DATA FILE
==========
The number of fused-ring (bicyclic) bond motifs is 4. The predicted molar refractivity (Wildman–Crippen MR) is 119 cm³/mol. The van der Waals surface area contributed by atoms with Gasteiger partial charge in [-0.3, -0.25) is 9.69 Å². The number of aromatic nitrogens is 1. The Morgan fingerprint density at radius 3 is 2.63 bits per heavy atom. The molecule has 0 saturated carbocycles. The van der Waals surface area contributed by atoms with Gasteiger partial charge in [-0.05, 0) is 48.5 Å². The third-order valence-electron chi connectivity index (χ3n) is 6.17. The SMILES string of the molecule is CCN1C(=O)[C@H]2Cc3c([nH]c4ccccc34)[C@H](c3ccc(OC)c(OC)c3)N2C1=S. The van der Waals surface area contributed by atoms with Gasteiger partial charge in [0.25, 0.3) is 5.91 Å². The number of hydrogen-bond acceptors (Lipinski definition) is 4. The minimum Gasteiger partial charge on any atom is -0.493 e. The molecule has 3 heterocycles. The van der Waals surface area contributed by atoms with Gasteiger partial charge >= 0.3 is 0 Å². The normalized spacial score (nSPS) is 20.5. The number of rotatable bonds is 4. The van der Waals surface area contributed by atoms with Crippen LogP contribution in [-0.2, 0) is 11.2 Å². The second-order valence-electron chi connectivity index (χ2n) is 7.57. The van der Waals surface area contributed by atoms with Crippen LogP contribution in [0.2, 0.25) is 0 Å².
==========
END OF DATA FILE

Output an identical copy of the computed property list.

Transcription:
The number of fused-ring (bicyclic) bond motifs is 4. The predicted molar refractivity (Wildman–Crippen MR) is 119 cm³/mol. The van der Waals surface area contributed by atoms with Gasteiger partial charge in [-0.3, -0.25) is 9.69 Å². The number of aromatic nitrogens is 1. The Morgan fingerprint density at radius 3 is 2.63 bits per heavy atom. The molecule has 0 saturated carbocycles. The van der Waals surface area contributed by atoms with Gasteiger partial charge in [-0.05, 0) is 48.5 Å². The third-order valence-electron chi connectivity index (χ3n) is 6.17. The SMILES string of the molecule is CCN1C(=O)[C@H]2Cc3c([nH]c4ccccc34)[C@H](c3ccc(OC)c(OC)c3)N2C1=S. The van der Waals surface area contributed by atoms with Gasteiger partial charge in [0.25, 0.3) is 5.91 Å². The number of hydrogen-bond acceptors (Lipinski definition) is 4. The minimum Gasteiger partial charge on any atom is -0.493 e. The molecule has 3 heterocycles. The van der Waals surface area contributed by atoms with Gasteiger partial charge >= 0.3 is 0 Å². The normalized spacial score (nSPS) is 20.5. The number of rotatable bonds is 4. The van der Waals surface area contributed by atoms with Crippen LogP contribution in [-0.2, 0) is 11.2 Å². The second-order valence-electron chi connectivity index (χ2n) is 7.57. The van der Waals surface area contributed by atoms with Crippen LogP contribution in [0.2, 0.25) is 0 Å².